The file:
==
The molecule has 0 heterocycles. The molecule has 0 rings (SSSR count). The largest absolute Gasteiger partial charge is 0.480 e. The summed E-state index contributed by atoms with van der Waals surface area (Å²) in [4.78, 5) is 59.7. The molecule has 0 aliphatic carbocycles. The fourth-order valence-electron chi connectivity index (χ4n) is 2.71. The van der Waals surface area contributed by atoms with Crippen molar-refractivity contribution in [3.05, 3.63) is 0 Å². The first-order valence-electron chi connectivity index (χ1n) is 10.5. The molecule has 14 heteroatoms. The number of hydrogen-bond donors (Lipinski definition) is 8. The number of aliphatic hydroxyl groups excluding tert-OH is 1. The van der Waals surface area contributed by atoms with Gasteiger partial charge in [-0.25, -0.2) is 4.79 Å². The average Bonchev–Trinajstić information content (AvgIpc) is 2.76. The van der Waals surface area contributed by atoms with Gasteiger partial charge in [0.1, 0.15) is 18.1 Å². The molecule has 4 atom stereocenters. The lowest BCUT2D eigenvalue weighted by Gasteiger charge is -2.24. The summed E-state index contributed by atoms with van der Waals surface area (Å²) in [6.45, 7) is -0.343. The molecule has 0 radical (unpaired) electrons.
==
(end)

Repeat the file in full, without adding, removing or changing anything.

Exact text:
The molecule has 0 heterocycles. The molecule has 0 rings (SSSR count). The largest absolute Gasteiger partial charge is 0.480 e. The summed E-state index contributed by atoms with van der Waals surface area (Å²) in [4.78, 5) is 59.7. The molecule has 0 aliphatic carbocycles. The fourth-order valence-electron chi connectivity index (χ4n) is 2.71. The van der Waals surface area contributed by atoms with Crippen molar-refractivity contribution in [3.05, 3.63) is 0 Å². The first-order valence-electron chi connectivity index (χ1n) is 10.5. The molecule has 14 heteroatoms. The number of hydrogen-bond donors (Lipinski definition) is 8. The number of aliphatic hydroxyl groups excluding tert-OH is 1. The van der Waals surface area contributed by atoms with Gasteiger partial charge in [-0.25, -0.2) is 4.79 Å². The average Bonchev–Trinajstić information content (AvgIpc) is 2.76. The van der Waals surface area contributed by atoms with Gasteiger partial charge in [0.1, 0.15) is 18.1 Å². The molecule has 4 atom stereocenters. The lowest BCUT2D eigenvalue weighted by Gasteiger charge is -2.24. The summed E-state index contributed by atoms with van der Waals surface area (Å²) in [6.45, 7) is -0.343. The molecule has 0 radical (unpaired) electrons.